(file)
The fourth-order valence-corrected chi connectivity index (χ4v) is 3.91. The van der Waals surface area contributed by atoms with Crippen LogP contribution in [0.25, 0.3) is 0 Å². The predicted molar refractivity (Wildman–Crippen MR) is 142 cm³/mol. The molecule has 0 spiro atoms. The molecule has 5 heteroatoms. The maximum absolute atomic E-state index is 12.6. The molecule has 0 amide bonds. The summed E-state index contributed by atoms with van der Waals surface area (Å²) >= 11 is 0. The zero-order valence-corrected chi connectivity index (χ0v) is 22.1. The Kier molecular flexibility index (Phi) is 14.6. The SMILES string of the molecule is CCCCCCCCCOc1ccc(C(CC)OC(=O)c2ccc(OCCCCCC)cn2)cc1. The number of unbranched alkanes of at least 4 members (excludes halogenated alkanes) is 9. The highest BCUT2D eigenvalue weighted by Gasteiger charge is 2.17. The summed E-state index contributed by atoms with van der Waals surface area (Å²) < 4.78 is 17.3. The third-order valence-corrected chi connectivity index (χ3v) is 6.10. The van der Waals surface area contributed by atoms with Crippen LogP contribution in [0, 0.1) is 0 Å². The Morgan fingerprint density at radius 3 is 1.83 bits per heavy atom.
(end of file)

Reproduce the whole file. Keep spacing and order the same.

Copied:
The fourth-order valence-corrected chi connectivity index (χ4v) is 3.91. The van der Waals surface area contributed by atoms with Crippen LogP contribution in [0.25, 0.3) is 0 Å². The predicted molar refractivity (Wildman–Crippen MR) is 142 cm³/mol. The molecule has 0 spiro atoms. The molecule has 5 heteroatoms. The maximum absolute atomic E-state index is 12.6. The molecule has 0 amide bonds. The summed E-state index contributed by atoms with van der Waals surface area (Å²) >= 11 is 0. The zero-order valence-corrected chi connectivity index (χ0v) is 22.1. The Kier molecular flexibility index (Phi) is 14.6. The SMILES string of the molecule is CCCCCCCCCOc1ccc(C(CC)OC(=O)c2ccc(OCCCCCC)cn2)cc1. The number of unbranched alkanes of at least 4 members (excludes halogenated alkanes) is 9. The highest BCUT2D eigenvalue weighted by Gasteiger charge is 2.17. The summed E-state index contributed by atoms with van der Waals surface area (Å²) < 4.78 is 17.3. The third-order valence-corrected chi connectivity index (χ3v) is 6.10. The van der Waals surface area contributed by atoms with Crippen LogP contribution in [0, 0.1) is 0 Å². The Morgan fingerprint density at radius 3 is 1.83 bits per heavy atom.